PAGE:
Sub-system 104 is capable of communicating with other computer sub-systems via network 114 (see FIG. 1). Network 114 can be, for example, a local area network (LAN), a wide area network (WAN) such as the internet, or a combination of the two, and can include wired, wireless, or fiber optic connections. In general, network 114 can be any combination of connections and protocols that will support communications between server and client sub-systems.

It should be appreciated that FIGS. 1, 2, and 3, taken together, provide only an illustration of one implementation (that is, system 100) and does not imply any limitations with regard to the environments in which different embodiments may be implemented. Many modifications to the depicted environment may be made, especially with respect to current and anticipated future advances in cloud computing, distributed computing, smaller computing devices, network communications and the like.

As shown in FIG. 2, sub-system 104 is shown as a block diagram with many double arrows. These double arrows (no separate reference numerals) represent a communications fabric, which provides communications between various components of sub-system 104. This communications fabric can be implemented with any architecture designed for passing data and/or control information between processors (such as microprocessors, communications and network processors, etc.), system memory, peripheral devices, and any other hardware components within a system. For example, the communications fabric can be implemented, at least in part, with one or more buses.

Memory 258 and persistent storage 260 are computer-readable storage media. In general, memory 258 can include any suitable volatile or non-volatile computer-readable storage media. It is further noted that, now and/or in the near future: (i) external device(s) 264 may be able to supply, some or all, memory for sub-system 104; and/or (ii) devices external to sub-system 104 may be able to provide memory for use by sub-system 104.

Logging agent software 282 is in many respects representative of the various software modules of the present invention and is stored in persistent storage 260 for access and/or execution by one or more of the respective computer processors 254, usually through one or more memories of memory 258. Persistent storage 260 is at least more persistent than a signal in transit is, but the persistent storage may, of course, be substantially less persistent than permanent storage. Logging agent software 282 may include both machine readable and performable instructions and/or substantive data (that is, the type of data stored in a database). In this particular embodiment, persistent storage 260 includes a magnetic hard disk drive. To name some possible variations, persistent storage 260 may include a solid state hard drive, a semiconductor storage device, read-only memory (ROM), erasable programmable read-only memory (EPROM), flash memory, or any other computer-readable storage media that is capable of storing program instructions or digital information.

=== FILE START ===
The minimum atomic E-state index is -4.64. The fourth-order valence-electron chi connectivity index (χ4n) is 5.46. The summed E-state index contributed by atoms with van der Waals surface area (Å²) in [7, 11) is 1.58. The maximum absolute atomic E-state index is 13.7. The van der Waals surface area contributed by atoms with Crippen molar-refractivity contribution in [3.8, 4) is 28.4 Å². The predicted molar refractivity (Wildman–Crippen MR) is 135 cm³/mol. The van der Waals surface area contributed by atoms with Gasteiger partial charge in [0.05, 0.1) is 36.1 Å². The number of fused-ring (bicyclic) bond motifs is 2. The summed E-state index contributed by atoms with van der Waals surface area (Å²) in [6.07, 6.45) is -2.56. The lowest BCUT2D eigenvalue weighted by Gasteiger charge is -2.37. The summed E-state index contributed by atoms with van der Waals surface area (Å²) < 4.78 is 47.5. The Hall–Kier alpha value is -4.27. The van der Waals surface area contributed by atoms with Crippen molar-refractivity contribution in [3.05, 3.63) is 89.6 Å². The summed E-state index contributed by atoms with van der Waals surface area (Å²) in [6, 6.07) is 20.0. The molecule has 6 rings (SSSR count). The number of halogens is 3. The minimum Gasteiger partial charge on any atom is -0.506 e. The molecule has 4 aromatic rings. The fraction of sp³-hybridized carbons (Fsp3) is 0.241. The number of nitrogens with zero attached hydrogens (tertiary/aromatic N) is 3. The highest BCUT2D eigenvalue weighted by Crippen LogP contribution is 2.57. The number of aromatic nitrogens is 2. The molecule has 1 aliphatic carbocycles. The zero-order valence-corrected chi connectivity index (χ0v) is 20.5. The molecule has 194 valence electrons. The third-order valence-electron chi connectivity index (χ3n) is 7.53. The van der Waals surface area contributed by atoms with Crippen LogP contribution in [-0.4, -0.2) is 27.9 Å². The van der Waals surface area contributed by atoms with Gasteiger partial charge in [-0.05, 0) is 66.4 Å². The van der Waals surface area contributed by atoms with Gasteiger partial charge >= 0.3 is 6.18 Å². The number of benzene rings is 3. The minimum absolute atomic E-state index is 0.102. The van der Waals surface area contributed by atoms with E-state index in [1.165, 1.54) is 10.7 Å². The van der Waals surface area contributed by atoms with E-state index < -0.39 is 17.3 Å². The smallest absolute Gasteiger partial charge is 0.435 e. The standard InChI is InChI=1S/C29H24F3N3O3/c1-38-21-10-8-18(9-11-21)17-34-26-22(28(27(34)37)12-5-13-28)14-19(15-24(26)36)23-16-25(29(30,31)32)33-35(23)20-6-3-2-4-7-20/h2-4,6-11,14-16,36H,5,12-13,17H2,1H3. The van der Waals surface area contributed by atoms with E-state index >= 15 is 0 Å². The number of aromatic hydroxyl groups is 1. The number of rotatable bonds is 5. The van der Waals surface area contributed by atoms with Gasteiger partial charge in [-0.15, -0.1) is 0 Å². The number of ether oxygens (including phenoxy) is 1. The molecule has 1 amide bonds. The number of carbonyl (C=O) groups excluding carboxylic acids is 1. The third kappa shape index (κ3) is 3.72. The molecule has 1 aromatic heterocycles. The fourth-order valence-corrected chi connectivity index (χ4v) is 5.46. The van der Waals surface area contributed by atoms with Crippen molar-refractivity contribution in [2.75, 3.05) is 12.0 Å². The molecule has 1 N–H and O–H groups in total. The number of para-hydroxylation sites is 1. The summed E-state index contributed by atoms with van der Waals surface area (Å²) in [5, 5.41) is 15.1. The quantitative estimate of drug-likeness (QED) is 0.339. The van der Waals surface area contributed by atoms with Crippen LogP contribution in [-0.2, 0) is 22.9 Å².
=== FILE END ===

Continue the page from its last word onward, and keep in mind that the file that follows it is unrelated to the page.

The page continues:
The media used by persistent storage 260 may also be removable. For example, a removable hard drive may be used for persistent storage 260. Other examples include optical and magnetic disks, thumb drives, and smart cards that are inserted into a drive for transfer onto another computer-readable storage medium that is also part of persistent storage 260.

Communications unit 252, in these examples, provides for communications with other data processing systems or devices external to sub-system 104, such as client sub-systems 102, 106, 108, 110. In these examples, communications unit 252 includes one or more network interface cards. Communications unit 252 may provide communications through the use of either or both physical and wireless communications links. Any software modules discussed herein may be downloaded to a persistent storage device (such as persistent storage device 260) through a communications unit (such as communications unit 252).